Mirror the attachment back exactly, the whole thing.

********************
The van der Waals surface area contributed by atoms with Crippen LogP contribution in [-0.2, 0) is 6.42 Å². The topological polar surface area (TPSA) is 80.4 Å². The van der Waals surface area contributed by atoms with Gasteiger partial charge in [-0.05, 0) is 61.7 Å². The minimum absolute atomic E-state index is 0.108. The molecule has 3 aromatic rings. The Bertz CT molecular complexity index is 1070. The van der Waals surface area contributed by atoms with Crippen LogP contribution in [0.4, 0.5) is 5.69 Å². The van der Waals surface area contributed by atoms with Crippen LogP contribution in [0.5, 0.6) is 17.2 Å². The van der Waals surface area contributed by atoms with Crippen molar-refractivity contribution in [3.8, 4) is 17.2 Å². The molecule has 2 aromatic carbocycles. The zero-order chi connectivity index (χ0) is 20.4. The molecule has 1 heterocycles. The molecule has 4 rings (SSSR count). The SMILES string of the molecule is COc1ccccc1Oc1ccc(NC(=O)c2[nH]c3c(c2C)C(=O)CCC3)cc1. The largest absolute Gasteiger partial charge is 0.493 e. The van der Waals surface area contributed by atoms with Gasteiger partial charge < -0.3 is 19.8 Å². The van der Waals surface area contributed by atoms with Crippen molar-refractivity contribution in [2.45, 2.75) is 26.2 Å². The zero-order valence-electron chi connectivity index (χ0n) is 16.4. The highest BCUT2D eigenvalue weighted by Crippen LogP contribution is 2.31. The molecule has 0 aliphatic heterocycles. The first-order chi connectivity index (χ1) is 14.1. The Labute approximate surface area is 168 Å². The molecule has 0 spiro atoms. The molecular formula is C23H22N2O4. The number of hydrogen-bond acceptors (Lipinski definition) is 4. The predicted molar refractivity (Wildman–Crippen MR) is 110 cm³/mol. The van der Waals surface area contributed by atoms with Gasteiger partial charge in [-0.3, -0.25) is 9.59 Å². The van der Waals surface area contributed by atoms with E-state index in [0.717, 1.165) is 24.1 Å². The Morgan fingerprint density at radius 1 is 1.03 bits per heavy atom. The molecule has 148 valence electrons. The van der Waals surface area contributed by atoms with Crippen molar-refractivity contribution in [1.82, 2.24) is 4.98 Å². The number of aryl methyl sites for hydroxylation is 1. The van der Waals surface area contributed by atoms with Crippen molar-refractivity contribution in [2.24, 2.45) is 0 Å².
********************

The van der Waals surface area contributed by atoms with Crippen LogP contribution in [-0.2, 0) is 6.42 Å². The topological polar surface area (TPSA) is 80.4 Å². The van der Waals surface area contributed by atoms with Gasteiger partial charge in [-0.05, 0) is 61.7 Å². The minimum absolute atomic E-state index is 0.108. The molecule has 3 aromatic rings. The Bertz CT molecular complexity index is 1070. The van der Waals surface area contributed by atoms with Crippen LogP contribution in [0.4, 0.5) is 5.69 Å². The van der Waals surface area contributed by atoms with Crippen LogP contribution in [0.5, 0.6) is 17.2 Å². The van der Waals surface area contributed by atoms with Crippen molar-refractivity contribution in [3.8, 4) is 17.2 Å². The molecule has 2 aromatic carbocycles. The zero-order chi connectivity index (χ0) is 20.4. The molecule has 1 heterocycles. The molecule has 4 rings (SSSR count). The SMILES string of the molecule is COc1ccccc1Oc1ccc(NC(=O)c2[nH]c3c(c2C)C(=O)CCC3)cc1. The largest absolute Gasteiger partial charge is 0.493 e. The van der Waals surface area contributed by atoms with Gasteiger partial charge < -0.3 is 19.8 Å². The van der Waals surface area contributed by atoms with Crippen molar-refractivity contribution in [2.45, 2.75) is 26.2 Å². The zero-order valence-electron chi connectivity index (χ0n) is 16.4. The highest BCUT2D eigenvalue weighted by Crippen LogP contribution is 2.31. The molecule has 0 aliphatic heterocycles. The first-order chi connectivity index (χ1) is 14.1. The Labute approximate surface area is 168 Å². The molecule has 0 spiro atoms. The molecular formula is C23H22N2O4. The number of hydrogen-bond acceptors (Lipinski definition) is 4. The predicted molar refractivity (Wildman–Crippen MR) is 110 cm³/mol. The van der Waals surface area contributed by atoms with Gasteiger partial charge in [-0.3, -0.25) is 9.59 Å². The van der Waals surface area contributed by atoms with E-state index in [0.717, 1.165) is 24.1 Å². The Morgan fingerprint density at radius 1 is 1.03 bits per heavy atom. The molecule has 148 valence electrons. The van der Waals surface area contributed by atoms with Crippen molar-refractivity contribution in [1.82, 2.24) is 4.98 Å². The number of aryl methyl sites for hydroxylation is 1. The van der Waals surface area contributed by atoms with Crippen molar-refractivity contribution in [2.24, 2.45) is 0 Å².